What list of forgotten ‘70s films would be complete without an appearance by great director Monte Hellman? His existential masterpiece Two-Lane Blacktop would be a likely choice, but it is not as forgotten as it once was. Instead, Cockfighter seems to encompass all the bases. Forgotten, overlooked and overshadowed, Cockfighter is a true diamond in the film rough. It was shot by Nestor Almendros, who was a great cinematographer, Academy Award winner, and a friend of Hellman
Warren Oates portrays a man who wants to become Cockfighter of the year in the sub-cultural world of game cockfighting. Oates, thought of as only a character actor, he carries the entire film. Like a monk, he has taken a vow of silence as penance for past sins. Oates is a good actor and shows it by spending most of the film with no dialogue, only hand gestures, and expressive face and body movements.
Most of the action in this film of roosters fighting to the death to provide men amusement and a gambling opportunity would be illegal to film today. It is not a film for the squeamish or PETA supporters. Even in 1973 the film was almost blocked from being released. Produced by Roger Corman, and despite a very low budget, Cockfighter was reportedly the only film Coman’s New World Pictures ever lost money on.
Hellman is an intelligent filmmaker whose films work on different levels all at once. Here, he documents with loving detail a brutal sport which appeals to many men throughout the world; in this case rednecks of the American south, people that the southern writer Harry Crews once described as “right and proper Englishmen after two hundred years of poor diet and intermarriage.”
On another level Hellman seems to examine the human trait of questionable ambition and self-delusion. The men, like the cocks, seem powerless to alter their destines, even though they have substantially larger brains then the BB-sized ones in the birds. Given the choice of a beautiful woman and an idyllic life, Oates’ character in the end opts for dusty, blood-splattered barn yards. After all, Oates wants to become Cockfighter of the Year. What could be sweeter?
4. Thunderbolt and Lightfoot (1974)
Thunderbolt and Lightfoot has an interesting place on this list. Some films here have been overshadowed because of a director’s success. Thunderbolt and Lightfoot seems lost because of a director’s failure. This film is Michael Cimino’s impressive first feature as director. It signals that an important new talent was on the scene.
Cimino’s next film will become an American classic, proving that promise. At the pentacle of success, Cimino’s third film will have it all chasing down around him. Under the rubble is Thunderbolt and Lightfoot.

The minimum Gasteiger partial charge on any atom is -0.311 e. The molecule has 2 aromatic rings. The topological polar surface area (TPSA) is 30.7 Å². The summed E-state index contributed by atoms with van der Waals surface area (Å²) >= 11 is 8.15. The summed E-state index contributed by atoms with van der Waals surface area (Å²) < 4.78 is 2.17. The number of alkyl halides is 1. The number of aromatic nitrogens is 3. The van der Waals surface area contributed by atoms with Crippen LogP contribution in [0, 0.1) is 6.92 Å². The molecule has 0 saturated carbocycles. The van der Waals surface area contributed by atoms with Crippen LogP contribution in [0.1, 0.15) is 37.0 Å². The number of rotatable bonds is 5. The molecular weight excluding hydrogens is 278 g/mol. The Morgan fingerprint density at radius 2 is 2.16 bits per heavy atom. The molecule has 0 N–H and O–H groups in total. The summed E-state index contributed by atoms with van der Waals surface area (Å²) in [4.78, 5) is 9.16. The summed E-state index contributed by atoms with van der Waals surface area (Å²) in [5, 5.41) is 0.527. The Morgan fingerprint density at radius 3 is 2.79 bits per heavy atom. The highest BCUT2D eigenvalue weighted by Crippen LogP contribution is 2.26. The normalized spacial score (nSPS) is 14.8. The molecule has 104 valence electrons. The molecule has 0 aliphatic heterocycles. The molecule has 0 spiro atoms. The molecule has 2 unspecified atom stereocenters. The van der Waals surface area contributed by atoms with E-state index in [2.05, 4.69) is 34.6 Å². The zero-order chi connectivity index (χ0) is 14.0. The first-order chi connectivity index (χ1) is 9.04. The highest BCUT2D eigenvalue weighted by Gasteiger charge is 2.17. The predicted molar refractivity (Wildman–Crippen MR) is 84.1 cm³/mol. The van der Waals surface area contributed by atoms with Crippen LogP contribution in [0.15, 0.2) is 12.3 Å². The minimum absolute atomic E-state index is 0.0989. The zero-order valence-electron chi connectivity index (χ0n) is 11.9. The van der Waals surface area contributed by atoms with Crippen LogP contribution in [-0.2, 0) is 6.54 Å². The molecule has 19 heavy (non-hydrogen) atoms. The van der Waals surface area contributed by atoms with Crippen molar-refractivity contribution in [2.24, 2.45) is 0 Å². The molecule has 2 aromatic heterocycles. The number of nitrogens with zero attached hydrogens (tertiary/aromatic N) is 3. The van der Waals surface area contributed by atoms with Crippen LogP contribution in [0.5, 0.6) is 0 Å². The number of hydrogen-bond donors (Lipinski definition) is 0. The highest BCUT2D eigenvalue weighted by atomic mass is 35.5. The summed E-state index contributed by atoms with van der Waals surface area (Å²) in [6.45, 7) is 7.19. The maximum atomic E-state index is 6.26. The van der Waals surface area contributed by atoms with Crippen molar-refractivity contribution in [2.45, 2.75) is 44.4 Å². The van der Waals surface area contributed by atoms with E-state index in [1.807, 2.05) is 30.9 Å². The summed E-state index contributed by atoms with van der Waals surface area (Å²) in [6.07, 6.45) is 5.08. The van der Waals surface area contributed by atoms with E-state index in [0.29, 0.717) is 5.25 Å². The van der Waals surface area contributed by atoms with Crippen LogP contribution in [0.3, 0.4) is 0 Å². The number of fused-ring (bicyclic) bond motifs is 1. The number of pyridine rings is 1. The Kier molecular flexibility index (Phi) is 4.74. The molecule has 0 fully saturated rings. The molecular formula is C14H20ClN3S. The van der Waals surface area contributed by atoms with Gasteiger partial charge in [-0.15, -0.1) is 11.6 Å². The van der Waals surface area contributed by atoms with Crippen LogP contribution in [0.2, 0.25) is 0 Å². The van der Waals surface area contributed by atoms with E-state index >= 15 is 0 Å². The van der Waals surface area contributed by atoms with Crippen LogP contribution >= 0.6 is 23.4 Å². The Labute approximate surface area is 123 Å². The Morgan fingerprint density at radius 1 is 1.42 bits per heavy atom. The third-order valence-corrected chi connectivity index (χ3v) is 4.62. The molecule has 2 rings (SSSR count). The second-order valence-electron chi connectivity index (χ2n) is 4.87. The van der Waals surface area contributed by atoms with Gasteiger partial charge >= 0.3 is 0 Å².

Starring Clint Eastwood and Jeff Bridges, this early “buddy” film far exceeds the usual mundaneness of this popular Hollywood mainstay. Cimino manages to instill the tired formula with humor and sometimes touching emotional depth. Bridges got an Oscar nomination for his portrayal of a brash young criminal who displays youthful bravado and callousness. In the end, his performance transcends our expectations and rings empathy from the audience.
Eastwood is Eastwood, perhaps pushing the range with more humor than we usually see from him. George Kennedy is on hand as well as Gary Busey to round out the cast.
Cimino keeps the pace fast and unpredictable as he spins out the plot of hapless criminals out to retrieve money hidden after a big score. When that fails to materialize, they decide to commit the crime again. It is a caper not so much dependent on intelligence, split second timing or cleverly overcoming obstacles; these thieves are putting their faith in an anti-tank weapon for success.
Along the way Cimino crafts a memorable testament to what can be achieved with a one-dimensional American move star and a standard Hollywood formula.
3. Scarecrow (1973)
Scarecrow turns up on this list because it is a largely forgotten film despite sharing the Grand Prix at the 1973 Cannes Film Festival. This was no small accomplishment for the young Jerry Schatzberg, a former fashion photographer-turned-filmmaker. It came on the heels of his well-received first film, Panic in Needle Park.
After all, Scarecrow was an American film the French could love. A “road movie,” it is about quintessential American characters making their way across the vastness of the American landscape following their version of the American dream.
The film depicts a couple of likable drifters played by Gene Hackman and Al Pacino, both at what proved to be the dawn of vast and impressive careers. The two characters did not buy into the hip oppressed anti-hero vibe on display in most road movies of the era.